Many job candidates are caught off guard when they’re asked to take a personality test for employment purposes. While this isn’t standard practice for most companies, a study by the Society for Human Resource Management found that 71% of HR professionals believe personality tests can be useful for hiring. Understanding why these tests are used – and what their limitations are – can help ease your mind so you can focus on excelling at all aspects of the hiring process.
Potential Benefits of a Personality Test
With every candidate (hopefully) putting his best foot forward when creating resumes and completing interviews, some hiring managers turn to additional evaluation tools to get the most accurate picture of a candidate’s potential.
Personality tests can give employers deeper insight into how you’ll fit in with the company culture and how you might handle tasks and duties that are specific to a certain department or role. These evaluations may also reveal how well you’ll work with current members of a team.
Understand the Testing Limitations
I’ve matched numerous companies with the right employees over the years, and I know first-hand that there are hundreds of different qualities that combine to make someone a great candidate. Even an extremely sophisticated test can’t measure all the characteristics a hiring manager would find significant – like your off-the charts passion for your industry, for example.
One potential candidate I worked with scored poorly on a specific section of a personality test and had the opportunity to discuss that weakness in a subsequent interview. Ideally, the results from a personality test should be just one part of a more complete set of variables that gauges whether you’re qualified for a position.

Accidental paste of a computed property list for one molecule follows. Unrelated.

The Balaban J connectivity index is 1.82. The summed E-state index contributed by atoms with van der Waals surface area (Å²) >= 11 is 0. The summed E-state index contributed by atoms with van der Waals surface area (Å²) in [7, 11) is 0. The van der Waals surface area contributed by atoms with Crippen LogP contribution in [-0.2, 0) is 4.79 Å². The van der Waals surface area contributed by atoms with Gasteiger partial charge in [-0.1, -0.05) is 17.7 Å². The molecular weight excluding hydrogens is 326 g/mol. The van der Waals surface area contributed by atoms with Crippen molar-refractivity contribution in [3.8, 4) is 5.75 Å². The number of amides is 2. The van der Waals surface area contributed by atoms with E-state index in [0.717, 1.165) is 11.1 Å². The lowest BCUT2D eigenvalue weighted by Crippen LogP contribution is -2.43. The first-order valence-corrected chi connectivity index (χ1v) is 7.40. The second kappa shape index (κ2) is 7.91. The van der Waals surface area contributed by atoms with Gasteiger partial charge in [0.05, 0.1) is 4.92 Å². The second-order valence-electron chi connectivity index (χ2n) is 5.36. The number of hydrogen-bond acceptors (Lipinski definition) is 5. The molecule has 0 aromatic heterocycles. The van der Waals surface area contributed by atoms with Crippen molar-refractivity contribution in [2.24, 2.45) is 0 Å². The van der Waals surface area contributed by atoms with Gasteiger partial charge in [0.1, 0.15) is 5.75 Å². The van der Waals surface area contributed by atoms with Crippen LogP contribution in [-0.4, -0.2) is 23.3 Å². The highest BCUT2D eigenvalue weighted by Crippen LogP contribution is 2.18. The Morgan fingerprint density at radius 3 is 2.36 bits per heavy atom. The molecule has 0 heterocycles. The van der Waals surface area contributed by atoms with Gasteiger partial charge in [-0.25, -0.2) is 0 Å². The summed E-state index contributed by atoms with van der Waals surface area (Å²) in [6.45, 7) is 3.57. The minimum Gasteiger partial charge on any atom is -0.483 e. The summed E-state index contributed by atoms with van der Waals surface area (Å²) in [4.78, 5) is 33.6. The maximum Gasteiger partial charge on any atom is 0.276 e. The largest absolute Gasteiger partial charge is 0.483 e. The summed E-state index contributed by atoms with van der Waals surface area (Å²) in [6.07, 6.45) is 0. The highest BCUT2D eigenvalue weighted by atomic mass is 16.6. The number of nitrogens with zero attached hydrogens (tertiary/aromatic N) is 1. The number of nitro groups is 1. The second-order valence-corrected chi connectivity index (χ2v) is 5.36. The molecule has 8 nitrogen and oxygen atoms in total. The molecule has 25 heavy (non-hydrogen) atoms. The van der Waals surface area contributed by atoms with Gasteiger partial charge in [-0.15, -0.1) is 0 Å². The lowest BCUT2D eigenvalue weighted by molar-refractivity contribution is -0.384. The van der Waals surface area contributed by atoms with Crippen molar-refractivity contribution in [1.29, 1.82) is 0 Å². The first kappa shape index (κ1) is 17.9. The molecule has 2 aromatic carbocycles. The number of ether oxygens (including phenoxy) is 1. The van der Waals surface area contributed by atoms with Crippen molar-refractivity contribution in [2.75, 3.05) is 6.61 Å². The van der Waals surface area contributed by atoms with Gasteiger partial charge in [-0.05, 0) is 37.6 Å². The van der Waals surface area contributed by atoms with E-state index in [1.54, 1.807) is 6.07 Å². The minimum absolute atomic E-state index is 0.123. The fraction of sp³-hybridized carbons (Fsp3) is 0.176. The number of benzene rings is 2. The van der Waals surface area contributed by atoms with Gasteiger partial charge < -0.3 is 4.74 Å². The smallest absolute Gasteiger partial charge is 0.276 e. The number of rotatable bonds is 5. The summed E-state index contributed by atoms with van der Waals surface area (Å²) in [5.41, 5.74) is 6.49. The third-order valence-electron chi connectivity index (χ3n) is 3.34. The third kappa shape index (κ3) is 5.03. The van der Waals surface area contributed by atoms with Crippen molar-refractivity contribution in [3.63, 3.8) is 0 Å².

Being Comfortable with Testing
If you’re prone to testing anxiety, rest assured that there aren’t any hard and fast correct answers in a personality test for employment. Of course, a hiring manager may have several ideal personality types in mind, but guessing which answers are most desirable is likely an exercise in futility. Trying to manipulate your results can create a conflicting outcome and it may even have negative long-term consequences if your hiring manager tries to adjust your tasks and environment to suit your perceived personality.
The best approach is to answer as honestly as possible and avoid overthinking each response. Another key to success is to treat these tests just as seriously as you would any aptitude exam. If you’re taking the test off-site, set aside sufficient time and choose a location that allows you to focus and provide the most accurate answers.
If you’re still feeling uneasy about the testing process, you can always ask the hiring manager questions about how the test will be used, why the company believes it’s important to their decision process, confidentiality issues and any other concerns you may have.
Have you ever taken personality tests for hiring purposes? What was your experience?
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